Author: waveheatin

What makes Chinese Chinese? [Copy link] 中文

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Post time 2003-11-14 10:28:42 |Display all floors

Thank you for your posts --enjoy reading them

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Post time 2003-11-15 07:48:35 |Display all floors

Without Laws, we litigated with our tongues or fists_part one

Chinese traditionally were ruled by the wills of emperors rather than by laws. The battle between the rule of laws and the rule of wills had been fought since Confucius’s time, but the legalist (法家) lost and the Confucius’s followers triumphed. I am in no position to comment on whether this outcome was positive or negative for the Chinese, but the consequence was clear that we became a people ruled without rules, and its effect on us can be felt in our most trivial daily life.

Without the rule of laws, we resorted to fists or tongues rather than litigation.

It was, may still be, quite common in a traditional Chinese neighbourhood to find citizens quarrelling or fighting to resolve their disputes. In my childhood years, the scene was quite familiar of someone’s mom or grandma crying, shouting, and lashing out at a neighbor on the street for the purpose of protesting against some unfair practice by that neighbor ( it s called 骂街). When a dispute occurred without a resolution, the one feeling improperly compensated typically went to the public, on the street, loudly protesting with loud cries, tears and often half-hearted empty threats, as other neighbors watched. Often the other side would wisely shut the doors to avoid a direct confrontation, but occasionally confrontation did break out in the form of shouting match or, worse, wrestling or scratching. As emotions calmed down, or simply becoming too exhausted, the protester felt being compensated by the humiliation on the other side, and justice was thus served.

Until fairly recently, Chinese did not think of laws as a means to resolve disputes. Traditionally the function of litigation was performed by family clan, neighbors, village elders, guild associations, or workplace in the modern days. My father was a little manager overseeing one hundred workers, who would come to chat with my father almost every evening when they were not rounded up to study revolutionary politics. All sorts of private matters or disputes between workers or neighbors were arbitrated by this supposedly neutral leader of the company.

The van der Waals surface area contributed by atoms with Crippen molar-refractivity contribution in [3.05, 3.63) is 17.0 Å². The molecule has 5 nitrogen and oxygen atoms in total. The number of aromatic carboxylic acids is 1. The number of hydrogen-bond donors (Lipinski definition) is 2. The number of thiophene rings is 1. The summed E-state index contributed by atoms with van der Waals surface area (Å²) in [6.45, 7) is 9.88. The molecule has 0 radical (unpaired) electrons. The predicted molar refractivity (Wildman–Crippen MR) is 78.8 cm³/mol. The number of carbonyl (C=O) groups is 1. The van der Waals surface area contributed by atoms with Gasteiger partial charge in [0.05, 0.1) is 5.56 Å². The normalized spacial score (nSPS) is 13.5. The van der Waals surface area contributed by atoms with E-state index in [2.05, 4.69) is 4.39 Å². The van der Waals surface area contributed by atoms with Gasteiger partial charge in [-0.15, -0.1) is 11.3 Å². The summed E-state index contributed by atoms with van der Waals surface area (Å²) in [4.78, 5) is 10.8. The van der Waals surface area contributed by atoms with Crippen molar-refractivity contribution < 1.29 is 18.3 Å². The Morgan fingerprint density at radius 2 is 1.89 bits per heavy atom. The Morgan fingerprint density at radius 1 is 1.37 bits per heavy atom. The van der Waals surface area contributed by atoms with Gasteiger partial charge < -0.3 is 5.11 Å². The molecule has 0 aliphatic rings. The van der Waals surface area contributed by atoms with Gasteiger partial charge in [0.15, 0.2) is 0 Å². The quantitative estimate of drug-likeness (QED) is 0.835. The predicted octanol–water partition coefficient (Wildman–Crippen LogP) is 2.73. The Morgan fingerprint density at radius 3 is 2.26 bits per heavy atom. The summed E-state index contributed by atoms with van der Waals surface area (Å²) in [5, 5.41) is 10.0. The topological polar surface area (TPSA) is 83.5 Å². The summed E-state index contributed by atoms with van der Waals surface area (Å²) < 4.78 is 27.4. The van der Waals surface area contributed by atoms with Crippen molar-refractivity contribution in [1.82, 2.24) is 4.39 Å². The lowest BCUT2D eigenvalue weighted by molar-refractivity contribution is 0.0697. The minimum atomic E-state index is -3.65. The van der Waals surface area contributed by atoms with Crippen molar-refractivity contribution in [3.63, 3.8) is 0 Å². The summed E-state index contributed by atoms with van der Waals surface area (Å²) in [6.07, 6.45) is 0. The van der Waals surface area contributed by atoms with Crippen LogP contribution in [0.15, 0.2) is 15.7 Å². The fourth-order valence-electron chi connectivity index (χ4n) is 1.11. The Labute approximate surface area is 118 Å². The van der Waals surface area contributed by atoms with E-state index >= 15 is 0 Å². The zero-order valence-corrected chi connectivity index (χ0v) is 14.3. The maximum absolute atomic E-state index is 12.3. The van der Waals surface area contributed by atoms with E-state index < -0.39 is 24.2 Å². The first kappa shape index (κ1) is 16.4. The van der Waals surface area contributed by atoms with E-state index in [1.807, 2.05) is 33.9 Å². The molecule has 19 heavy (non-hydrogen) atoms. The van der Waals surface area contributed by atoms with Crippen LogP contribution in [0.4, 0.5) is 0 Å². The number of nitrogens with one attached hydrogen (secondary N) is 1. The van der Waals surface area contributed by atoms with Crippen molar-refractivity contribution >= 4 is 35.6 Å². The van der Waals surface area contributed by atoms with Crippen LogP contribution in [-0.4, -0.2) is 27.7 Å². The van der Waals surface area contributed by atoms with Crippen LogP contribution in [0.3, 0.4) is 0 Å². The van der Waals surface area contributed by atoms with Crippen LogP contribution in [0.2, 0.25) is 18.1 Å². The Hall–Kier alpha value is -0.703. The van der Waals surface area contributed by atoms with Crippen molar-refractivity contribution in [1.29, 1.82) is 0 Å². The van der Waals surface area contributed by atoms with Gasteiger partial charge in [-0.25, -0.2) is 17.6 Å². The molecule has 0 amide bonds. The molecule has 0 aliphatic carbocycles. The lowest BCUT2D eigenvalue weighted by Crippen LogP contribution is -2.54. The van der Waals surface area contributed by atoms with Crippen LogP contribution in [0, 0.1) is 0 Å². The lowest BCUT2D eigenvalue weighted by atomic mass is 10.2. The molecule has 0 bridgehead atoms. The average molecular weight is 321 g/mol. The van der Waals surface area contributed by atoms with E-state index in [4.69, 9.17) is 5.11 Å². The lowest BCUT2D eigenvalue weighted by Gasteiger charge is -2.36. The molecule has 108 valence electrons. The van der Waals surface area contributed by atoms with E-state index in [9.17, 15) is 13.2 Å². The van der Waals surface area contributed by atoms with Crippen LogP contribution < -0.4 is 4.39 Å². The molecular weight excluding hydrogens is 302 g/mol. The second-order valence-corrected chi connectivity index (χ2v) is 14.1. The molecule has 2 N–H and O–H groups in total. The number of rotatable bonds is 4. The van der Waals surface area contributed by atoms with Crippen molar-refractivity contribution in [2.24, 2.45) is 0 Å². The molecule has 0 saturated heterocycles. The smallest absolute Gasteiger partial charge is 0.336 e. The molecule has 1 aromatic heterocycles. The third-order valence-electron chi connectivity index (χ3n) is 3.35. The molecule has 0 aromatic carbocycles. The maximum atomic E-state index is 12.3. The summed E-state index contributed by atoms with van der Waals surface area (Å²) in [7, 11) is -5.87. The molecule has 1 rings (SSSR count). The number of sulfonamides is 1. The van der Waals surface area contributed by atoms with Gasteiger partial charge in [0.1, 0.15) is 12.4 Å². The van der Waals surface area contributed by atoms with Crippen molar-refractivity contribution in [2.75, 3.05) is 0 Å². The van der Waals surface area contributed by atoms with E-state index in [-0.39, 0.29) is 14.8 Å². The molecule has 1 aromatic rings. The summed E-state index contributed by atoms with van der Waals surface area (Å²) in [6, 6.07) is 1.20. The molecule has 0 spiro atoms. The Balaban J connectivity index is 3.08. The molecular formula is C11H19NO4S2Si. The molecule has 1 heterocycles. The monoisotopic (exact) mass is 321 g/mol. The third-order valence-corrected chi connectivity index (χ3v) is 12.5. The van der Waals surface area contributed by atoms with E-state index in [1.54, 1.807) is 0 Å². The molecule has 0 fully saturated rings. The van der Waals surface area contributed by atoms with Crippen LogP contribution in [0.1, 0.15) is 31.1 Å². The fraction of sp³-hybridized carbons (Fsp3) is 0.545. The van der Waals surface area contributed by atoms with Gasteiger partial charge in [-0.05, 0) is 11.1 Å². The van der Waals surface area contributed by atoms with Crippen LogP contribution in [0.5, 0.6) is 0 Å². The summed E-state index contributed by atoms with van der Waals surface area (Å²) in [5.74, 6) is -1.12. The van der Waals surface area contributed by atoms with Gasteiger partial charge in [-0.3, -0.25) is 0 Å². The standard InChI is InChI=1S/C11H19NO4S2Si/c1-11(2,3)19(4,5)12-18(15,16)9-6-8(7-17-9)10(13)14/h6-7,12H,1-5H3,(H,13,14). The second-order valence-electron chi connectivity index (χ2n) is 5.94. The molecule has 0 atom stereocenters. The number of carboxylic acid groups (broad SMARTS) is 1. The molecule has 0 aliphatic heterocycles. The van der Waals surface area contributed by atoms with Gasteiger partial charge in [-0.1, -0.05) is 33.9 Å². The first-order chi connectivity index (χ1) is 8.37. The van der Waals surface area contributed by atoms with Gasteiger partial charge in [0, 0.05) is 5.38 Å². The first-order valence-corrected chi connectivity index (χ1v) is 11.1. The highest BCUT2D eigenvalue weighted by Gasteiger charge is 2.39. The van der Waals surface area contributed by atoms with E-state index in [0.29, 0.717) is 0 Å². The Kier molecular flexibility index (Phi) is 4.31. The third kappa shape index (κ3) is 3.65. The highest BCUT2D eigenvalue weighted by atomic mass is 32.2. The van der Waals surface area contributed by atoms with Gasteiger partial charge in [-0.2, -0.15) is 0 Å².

While the quarrelling or even wrestling between women was usually harmless, the fights between men can be deadly. Once in 1974, two of my 4th grade classmates got into a fight, and the parents of both sides were called for, one being the vice-principal of our school, taller and stronger, and the other shorter and smaller. Encouraged by his physique the stronger one threw a punch and badly bruised and bled the smaller’s left eye. However, being well connected with his relatives in the villages in the country, the smaller one was able to mobilize an entire village and the villagers rushed into town with all sorts of farming tools as weapons. Fully aware of the danger, the vice-principal and his family fled, quickly letting out the word that they were willing to apologize and offer financial compensation. A war was thus avoided.

Isn’t there some kind of policing force in that small town? Yes, in fact they were well paid and enjoyed a high status since they were the only few who could carry a pistol. Somehow they were not terribly interested in disputes between citizens for they were fully occupied by other more significant crimes, the ones that were committed against the state. Stealing money from a state-owned company, for example, can get you a death penalty easily. The chill was vividly felt when our parents talked about how one of the workers in their company earned his death after he was found stealing RMB10,000 (the equivalent of 300 times of his monthly salary)   from the shop he was managing. His family was also charged for the cost of the 3 bullets.  The father of a girl in my class in elementary school earned the same fate for a similar crime.